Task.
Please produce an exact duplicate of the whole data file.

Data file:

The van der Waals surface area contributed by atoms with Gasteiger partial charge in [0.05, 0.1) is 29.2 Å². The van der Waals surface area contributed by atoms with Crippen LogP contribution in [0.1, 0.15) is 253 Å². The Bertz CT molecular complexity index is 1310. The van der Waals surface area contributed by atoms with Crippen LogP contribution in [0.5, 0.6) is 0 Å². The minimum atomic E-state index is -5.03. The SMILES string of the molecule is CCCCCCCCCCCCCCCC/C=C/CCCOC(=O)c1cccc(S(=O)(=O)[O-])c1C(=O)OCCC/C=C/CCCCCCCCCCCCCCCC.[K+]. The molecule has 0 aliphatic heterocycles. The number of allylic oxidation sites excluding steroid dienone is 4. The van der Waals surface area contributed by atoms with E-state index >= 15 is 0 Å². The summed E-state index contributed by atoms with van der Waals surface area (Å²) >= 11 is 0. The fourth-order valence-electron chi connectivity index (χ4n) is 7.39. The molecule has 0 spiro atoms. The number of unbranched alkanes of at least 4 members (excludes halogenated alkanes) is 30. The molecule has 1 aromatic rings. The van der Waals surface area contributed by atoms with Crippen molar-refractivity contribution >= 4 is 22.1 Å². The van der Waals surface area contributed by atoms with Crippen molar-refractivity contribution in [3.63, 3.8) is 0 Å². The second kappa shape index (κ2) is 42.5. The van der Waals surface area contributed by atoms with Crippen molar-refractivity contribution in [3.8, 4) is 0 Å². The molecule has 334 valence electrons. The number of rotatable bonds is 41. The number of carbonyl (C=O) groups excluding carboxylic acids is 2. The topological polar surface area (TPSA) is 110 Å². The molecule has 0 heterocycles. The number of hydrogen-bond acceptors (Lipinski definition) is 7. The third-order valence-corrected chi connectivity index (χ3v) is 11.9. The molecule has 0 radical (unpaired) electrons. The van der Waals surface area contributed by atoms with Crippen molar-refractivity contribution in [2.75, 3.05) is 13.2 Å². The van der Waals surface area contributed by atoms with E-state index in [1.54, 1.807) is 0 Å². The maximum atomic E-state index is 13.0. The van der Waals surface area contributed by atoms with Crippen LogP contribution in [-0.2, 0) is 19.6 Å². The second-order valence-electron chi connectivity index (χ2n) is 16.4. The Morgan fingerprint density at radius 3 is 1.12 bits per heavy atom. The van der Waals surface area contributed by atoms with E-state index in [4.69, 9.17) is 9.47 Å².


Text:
The van der Waals surface area contributed by atoms with Gasteiger partial charge in [0.05, 0.1) is 29.2 Å². The van der Waals surface area contributed by atoms with Crippen LogP contribution in [0.1, 0.15) is 253 Å². The Bertz CT molecular complexity index is 1310. The van der Waals surface area contributed by atoms with Crippen LogP contribution in [0.5, 0.6) is 0 Å². The minimum atomic E-state index is -5.03. The SMILES string of the molecule is CCCCCCCCCCCCCCCC/C=C/CCCOC(=O)c1cccc(S(=O)(=O)[O-])c1C(=O)OCCC/C=C/CCCCCCCCCCCCCCCC.[K+]. The molecule has 0 aliphatic heterocycles. The number of allylic oxidation sites excluding steroid dienone is 4. The van der Waals surface area contributed by atoms with E-state index >= 15 is 0 Å². The summed E-state index contributed by atoms with van der Waals surface area (Å²) >= 11 is 0. The fourth-order valence-electron chi connectivity index (χ4n) is 7.39. The molecule has 0 spiro atoms. The number of unbranched alkanes of at least 4 members (excludes halogenated alkanes) is 30. The molecule has 1 aromatic rings. The van der Waals surface area contributed by atoms with Crippen molar-refractivity contribution >= 4 is 22.1 Å². The van der Waals surface area contributed by atoms with Crippen molar-refractivity contribution in [3.63, 3.8) is 0 Å². The second kappa shape index (κ2) is 42.5. The van der Waals surface area contributed by atoms with Crippen molar-refractivity contribution in [3.8, 4) is 0 Å². The molecule has 334 valence electrons. The number of rotatable bonds is 41. The number of carbonyl (C=O) groups excluding carboxylic acids is 2. The topological polar surface area (TPSA) is 110 Å². The molecule has 0 heterocycles. The number of hydrogen-bond acceptors (Lipinski definition) is 7. The third-order valence-corrected chi connectivity index (χ3v) is 11.9. The molecule has 0 radical (unpaired) electrons. The van der Waals surface area contributed by atoms with Crippen molar-refractivity contribution in [2.75, 3.05) is 13.2 Å². The van der Waals surface area contributed by atoms with E-state index in [1.54, 1.807) is 0 Å². The maximum atomic E-state index is 13.0. The van der Waals surface area contributed by atoms with Crippen LogP contribution in [-0.2, 0) is 19.6 Å². The second-order valence-electron chi connectivity index (χ2n) is 16.4. The Morgan fingerprint density at radius 3 is 1.12 bits per heavy atom. The van der Waals surface area contributed by atoms with E-state index in [4.69, 9.17) is 9.47 Å².